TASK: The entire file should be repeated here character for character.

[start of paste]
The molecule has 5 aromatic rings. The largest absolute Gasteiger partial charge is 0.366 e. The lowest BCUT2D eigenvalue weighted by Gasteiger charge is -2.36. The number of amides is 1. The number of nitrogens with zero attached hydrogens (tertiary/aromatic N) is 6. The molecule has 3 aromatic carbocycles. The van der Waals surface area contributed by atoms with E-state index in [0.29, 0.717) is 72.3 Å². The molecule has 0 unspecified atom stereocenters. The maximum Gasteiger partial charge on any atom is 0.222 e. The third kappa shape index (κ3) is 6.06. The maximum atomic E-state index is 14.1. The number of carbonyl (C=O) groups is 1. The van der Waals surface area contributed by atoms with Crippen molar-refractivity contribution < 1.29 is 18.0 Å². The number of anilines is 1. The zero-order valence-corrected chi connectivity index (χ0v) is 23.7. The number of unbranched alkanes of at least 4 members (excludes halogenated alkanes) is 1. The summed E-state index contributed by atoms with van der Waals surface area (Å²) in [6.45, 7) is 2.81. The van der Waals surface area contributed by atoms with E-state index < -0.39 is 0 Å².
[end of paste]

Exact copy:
The molecule has 5 aromatic rings. The largest absolute Gasteiger partial charge is 0.366 e. The lowest BCUT2D eigenvalue weighted by Gasteiger charge is -2.36. The number of amides is 1. The number of nitrogens with zero attached hydrogens (tertiary/aromatic N) is 6. The molecule has 3 aromatic carbocycles. The van der Waals surface area contributed by atoms with E-state index in [0.29, 0.717) is 72.3 Å². The molecule has 0 unspecified atom stereocenters. The maximum Gasteiger partial charge on any atom is 0.222 e. The third kappa shape index (κ3) is 6.06. The maximum atomic E-state index is 14.1. The number of carbonyl (C=O) groups is 1. The van der Waals surface area contributed by atoms with Crippen molar-refractivity contribution < 1.29 is 18.0 Å². The number of anilines is 1. The zero-order valence-corrected chi connectivity index (χ0v) is 23.7. The number of unbranched alkanes of at least 4 members (excludes halogenated alkanes) is 1. The summed E-state index contributed by atoms with van der Waals surface area (Å²) in [6.45, 7) is 2.81. The van der Waals surface area contributed by atoms with E-state index < -0.39 is 0 Å².